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When We Swam in the Torrens

It’s hard to imagine now, but there was a time when the River Torrens was a great place for a cool swim, for fishing and lots of fun. Keith Hasler of Modbury North wrote to me recently with boyhood memories of when he lived at Gilberton as a young lad from 1950 to 1970. Here’s part of that letter;

“Just below the Hackney bridge there used to be a clay cliff where the water ran really fast undercutting the bank, and all you had to do was drop a line with a yabby on it and a cork float and as soon as it passed that bank you would hook up to a redfin – delicious tasting white flesh.

The River Torren’s water was clear then and ran all the time, even with all the backyard rubbish dumps along the river.

In order to get bait we would dragnet, using a hessian bag split down the side, and using two people push it into the reeds and edges to catch yabbies, shrimps, congollis and small carp with the occasional turtle, wolf spiders and scorpion bugs.

Bows and arrows were used a lot – using the river reeds as arrows and the bow was from a good bendable sapling. But the shanghai was the most used of all and ammo was mostly stones and olives.

The air rifle (if you could afford one) was great and you could walk down to the river and the parklands and use it without issue.

Most of the Torrens was a dump, used by private and councils alike and so to get money, we scrounged among the building rubble, etc, and sourced lead, copper, brass, aluminium and cast iron to sell for scrap.

You used the old homemade go-kart to drag it home, which included the 44 gallon drums used to burn rubbish in at home.

The Gilberton swimming pool was where we all learnt to swim on those cold Sunday mornings and as we got older and gamer you would jump off the Gilby swing bridge or the adjacent cliff.

Other interesting places were the junction of the St Peters channel and also where the backyards of the homes (now gone) between the Hackney bridge and the new St Peters channel, used to have some “caves” which were used to access the windmills up top on the properties. These caves were cut into the cliff base.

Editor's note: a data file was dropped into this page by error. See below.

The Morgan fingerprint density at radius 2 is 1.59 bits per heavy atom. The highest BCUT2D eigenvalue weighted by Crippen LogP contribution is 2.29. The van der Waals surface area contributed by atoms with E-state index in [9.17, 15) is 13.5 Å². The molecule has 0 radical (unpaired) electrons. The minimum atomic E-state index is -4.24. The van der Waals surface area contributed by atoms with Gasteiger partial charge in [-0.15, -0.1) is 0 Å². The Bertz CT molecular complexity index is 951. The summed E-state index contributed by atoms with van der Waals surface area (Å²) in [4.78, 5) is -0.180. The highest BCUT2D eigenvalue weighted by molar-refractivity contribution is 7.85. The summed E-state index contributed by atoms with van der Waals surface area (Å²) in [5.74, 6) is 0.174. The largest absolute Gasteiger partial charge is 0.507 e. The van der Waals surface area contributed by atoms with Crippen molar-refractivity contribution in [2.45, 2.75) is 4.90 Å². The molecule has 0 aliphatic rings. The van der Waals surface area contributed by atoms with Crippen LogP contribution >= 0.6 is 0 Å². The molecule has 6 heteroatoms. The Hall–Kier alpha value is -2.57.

There were many drownings over the years. The old fisherman who wore the old time suits and drowned there as well as the one who landed on the “turney boards” and was killed. The parklands were divided into cow park, park with horses, hill park, and park with no horses (which had the olives). Olive flicking was a good thing to do as long as you didn’t get hit. You used the long slender shoots at the base of the tree and strip it of all matter and sharpened the tip. Put a good juicy purple olive on top and carefully flick it at your intended target.

The same parks is where we used to pick mushrooms and fry them in fat on top of the stove with salt and pepper”. Thanks Keith for sharing some of those memories of long gone days.

By the late 70s, swimming in the river had become a health risk, although I’m not sure exactly when the authorities banned it completely. It’s sad to think now that the Torrens has become little more that a sewer and there seems little inclination by any level of government to clean it up.

3 Responses to When We Swam in the Torrens

  1. Robyn McCallum October 13, 2014 at 9:31 pm #

    Sadly, 2 of my great grandmother’s brothers were drowned in the River Torrens in 1879. Aged 8 & 10, they skipped school at the new Flinders St. School and went swimming with friends near the Hackney Rd bridge. The newspapers then referred to it as the “Death Hole”.

  2. Helen October 27, 2014 at 2:39 pm #

    When we arrived in Australia at the begining of August 1964 I remember that they had drained the Torrens because we collected bottles from the bed of the river and cashed them in at the kiosk on Elder Park

  3. Sam Taylor August 23, 2018 at 12:58 pm #

    Hi there Bob – I came across your article in my research recently – I’ve just put up my hand to run for Adelaide City Council, and am making swimming in the Torrens the centrepiece of my campaign, firstly because I think it’s a good idea, and secondly because it’s a demonstration of the kind of approach I want to take with being elected – taking complex ideas that seem very ambitious and unachievable, and having a collaborative approach to getting it done.
    I wonder whether you might consider an update on this article to reframe it as a modern challenge that can be achieved if we set enough resources against it?
    Warm regards, Sam Taylor

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